STAN LAJUGIE explains the science behind focus and attention, and the role of meditation in helping us develop these vital mental skills.
When we focus on one object, the brain mobilizes its resources to identify the target. Once identified, it has its aha moment, and it requires time to redirect them toward the next activity or target. This is called the attentional blink.
Helen Slagter at the University of Amsterdam found out that a 3-month intensive meditation course can shorten the attentional blink and improve the accuracy of attention. This suggests that meditation can help in developing a high level of awareness and a greater capacity to manage our limited resource of attention. This was observed when performing both repetitive and new tasks, meaning mental agility.
Unfocused 50% of the time
Richard Davidson found: during sharp focus, key circuits of the prefrontal cortex synchronize with the object of attention1 in a state he calls “phase-locking.” As we focus on what we are learning, the brain maps that information onto what we already know, making new neural connections. We become more efficient at understanding, learning, and memorization.
The ability to stay focused on one target and ignore everything else is due to the brain’s prefrontal circuitry, which boosts the strength of incoming signals to concentrate on what we want and dampens those we choose to ignore. Also, focus demands that we tune out our emotional distractions. So those who focus best are relatively immune to emotional turbulence, and remain unflustered in a crisis.
Whereas, when we lack focus, we store no memory of what we are learning. We are also more prone to mental or emotional agitation.
A research study done in 2010 by Killingsworth and Gilbert2 found that:
- 47% of the time participants of his study were doing one thing, but thinking of something else, drifting into mind wandering.
- People were less happy when their mind was wandering than when they were not.
- It is not unhappiness which makes us unfocused, but lack of focus which leads to unhappiness.
Let’s try to understand why.
Negative by default
Neuroscientists have discovered that when people are doing nothing in particular, their brains are still very active. It is the autopilot mode of the brain known as the Default Mode Network (DMN). The DMN is associated with:
Self-referencing: personal information and memories, future goals, and events. In short, me, myself and mine, worrying what I have done or what I should do.
Social comparison: me and others, wondering what others think of me, or what would they think of me, if am I better or they are better, etc.
Rumination: repetition of the same thoughts.
Do you sometimes see yourself in that state?
No wonder a wandering mind causes unhappiness! Our thoughts may not be our friends!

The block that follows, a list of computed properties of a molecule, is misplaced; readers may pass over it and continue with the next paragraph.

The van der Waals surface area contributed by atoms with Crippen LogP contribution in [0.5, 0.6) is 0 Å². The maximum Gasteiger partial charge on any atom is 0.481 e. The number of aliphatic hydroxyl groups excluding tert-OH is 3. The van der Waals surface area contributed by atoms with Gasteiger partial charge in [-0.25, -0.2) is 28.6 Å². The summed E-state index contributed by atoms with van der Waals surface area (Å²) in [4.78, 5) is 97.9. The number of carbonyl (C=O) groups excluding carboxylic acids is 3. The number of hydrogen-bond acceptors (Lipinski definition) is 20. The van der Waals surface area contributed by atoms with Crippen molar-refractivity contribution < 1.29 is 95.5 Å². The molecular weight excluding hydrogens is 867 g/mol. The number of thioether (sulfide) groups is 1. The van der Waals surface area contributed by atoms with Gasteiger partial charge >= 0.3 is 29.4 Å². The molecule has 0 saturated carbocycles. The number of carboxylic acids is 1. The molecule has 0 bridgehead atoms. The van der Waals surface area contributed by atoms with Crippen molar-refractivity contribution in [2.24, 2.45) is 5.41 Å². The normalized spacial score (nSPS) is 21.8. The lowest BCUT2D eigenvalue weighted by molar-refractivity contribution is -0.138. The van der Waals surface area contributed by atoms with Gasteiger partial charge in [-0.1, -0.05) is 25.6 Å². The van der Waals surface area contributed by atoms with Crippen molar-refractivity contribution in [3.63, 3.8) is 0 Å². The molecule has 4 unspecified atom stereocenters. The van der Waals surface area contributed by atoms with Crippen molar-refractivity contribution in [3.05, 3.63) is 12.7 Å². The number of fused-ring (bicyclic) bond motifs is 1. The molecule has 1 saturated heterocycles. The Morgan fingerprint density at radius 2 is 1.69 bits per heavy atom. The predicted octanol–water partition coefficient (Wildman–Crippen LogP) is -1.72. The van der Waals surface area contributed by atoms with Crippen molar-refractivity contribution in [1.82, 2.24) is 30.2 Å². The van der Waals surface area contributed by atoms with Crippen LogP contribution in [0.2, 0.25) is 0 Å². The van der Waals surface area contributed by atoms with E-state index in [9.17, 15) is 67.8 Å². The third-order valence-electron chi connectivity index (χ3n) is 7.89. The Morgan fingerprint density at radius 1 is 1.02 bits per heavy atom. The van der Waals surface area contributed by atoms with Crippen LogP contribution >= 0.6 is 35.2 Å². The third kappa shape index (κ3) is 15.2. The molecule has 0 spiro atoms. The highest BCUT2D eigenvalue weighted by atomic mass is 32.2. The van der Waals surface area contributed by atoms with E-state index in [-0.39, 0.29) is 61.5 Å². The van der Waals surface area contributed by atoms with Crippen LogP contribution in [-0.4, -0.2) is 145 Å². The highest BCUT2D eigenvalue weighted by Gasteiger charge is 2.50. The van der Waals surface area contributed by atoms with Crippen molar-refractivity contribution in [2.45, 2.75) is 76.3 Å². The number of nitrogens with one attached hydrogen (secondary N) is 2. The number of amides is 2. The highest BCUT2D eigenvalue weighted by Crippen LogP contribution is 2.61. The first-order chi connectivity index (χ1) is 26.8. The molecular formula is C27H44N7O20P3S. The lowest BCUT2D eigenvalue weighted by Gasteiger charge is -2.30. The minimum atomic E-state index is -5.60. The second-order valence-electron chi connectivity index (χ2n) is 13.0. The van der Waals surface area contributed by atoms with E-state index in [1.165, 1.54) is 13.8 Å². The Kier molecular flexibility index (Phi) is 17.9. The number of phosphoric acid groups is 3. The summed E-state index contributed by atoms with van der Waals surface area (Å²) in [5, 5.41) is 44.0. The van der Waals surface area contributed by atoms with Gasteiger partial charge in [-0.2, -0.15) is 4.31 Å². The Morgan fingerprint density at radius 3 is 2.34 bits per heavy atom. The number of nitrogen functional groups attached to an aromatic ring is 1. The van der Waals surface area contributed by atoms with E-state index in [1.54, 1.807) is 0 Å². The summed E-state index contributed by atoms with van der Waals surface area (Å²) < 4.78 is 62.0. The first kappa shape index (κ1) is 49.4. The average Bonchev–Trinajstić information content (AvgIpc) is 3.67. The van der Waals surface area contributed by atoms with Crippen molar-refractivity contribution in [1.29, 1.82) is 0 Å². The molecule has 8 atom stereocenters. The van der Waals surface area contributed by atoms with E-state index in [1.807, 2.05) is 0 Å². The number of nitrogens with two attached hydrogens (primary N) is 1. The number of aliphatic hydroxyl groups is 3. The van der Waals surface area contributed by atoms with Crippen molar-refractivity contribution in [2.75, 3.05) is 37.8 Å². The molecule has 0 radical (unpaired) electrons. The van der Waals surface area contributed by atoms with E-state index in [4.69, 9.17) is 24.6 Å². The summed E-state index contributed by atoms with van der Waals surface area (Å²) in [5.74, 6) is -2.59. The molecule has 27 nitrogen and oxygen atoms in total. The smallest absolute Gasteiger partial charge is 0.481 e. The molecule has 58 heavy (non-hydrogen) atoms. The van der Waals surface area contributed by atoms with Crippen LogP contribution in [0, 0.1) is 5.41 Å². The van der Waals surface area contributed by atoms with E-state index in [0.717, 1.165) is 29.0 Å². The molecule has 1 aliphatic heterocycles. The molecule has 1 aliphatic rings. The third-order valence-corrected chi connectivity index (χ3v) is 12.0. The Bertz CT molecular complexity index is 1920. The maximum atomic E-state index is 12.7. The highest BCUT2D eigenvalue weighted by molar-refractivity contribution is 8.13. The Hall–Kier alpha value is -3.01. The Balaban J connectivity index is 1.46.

While it is good to be able to focus well, sometimes being too focused can be an obstacle. We may miss the trees for the forest. To understand how this works, watch the video at https://youtu.be/ubNF9QNEQLA.
Regular practice of meditation supports both the development of high-resolution focus and the ability to zoom out to a broader perspective. The ability to switch between micro and macro is important. This is the type of awareness that we naturally develop in Heartfulness Meditation.
Meta-attention is our awareness of paying attention. After directing the attention to one object, we may have difficulties holding it there, as it may drift away. With awareness of that attention we can gently bring it back to our original activity. And this is exactly what we practice during meditation.
Judson Brewer found that the DMN is less active during meditation, enabling a greater ability to refrain from worrying.
He also found that the DMN was easily deactivated when practicing meta-attention or focusing on feelings, which also develops naturally in the Heartfulness practice as we bring our attention to the heart.
Even better, in regular meditators, the DMN was not only deactivated during meditation but also after the practice, which suggests a change in baseline brain activity.
During meditation, we activate parts of the brain related to sensing, feeling, and being in the present moment. We are free of mind-wandering thoughts and fully engage in what we are doing. This supports performance and a sense of happiness.
During meditation, we activate parts of the brain
sensing, feeling, and being in the present moment.
We are free
of mind-wandering thoughts and fully
engage in what we are
doing. This supports
performance and a sense of happiness.
In other words, we change our daily consciousness from an “interpretive world” of worrying about the past or future, interpreting what others think, and ruminating on these concerns, to an “experiential world” with our attention grounded in the present, moment to moment, experiencing what is happening.
The suspension of mind chatter frees us from worries of all sorts, and allows us to fully focus on the present moment and performing our activities. This leads to a greater sense of fulfillment and happiness.
To sum up, focus is at the base of performance and mental and emotional stability.
Unfortunately, it is easy to be unfocused nearly 50% of the time, and this mind wandering leads to a sense of unhappiness.
Fortunately, meditation helps us to turn off this default functioning of the brain, so that we are present in the moment. Heartfulness practices support such transformation as it naturally trains us to develop focused attention, meta-attention, and tuning in to our feelings.
1 Goleman, D., 2013. Focus, The Hidden Driver of Excellence, Harper USA.
2 Killingsworth, M.A. and D.T. Gilbert, 2010. A wandering mind is an unhappy mind, Science, Nov 12, 330 (6006): 932.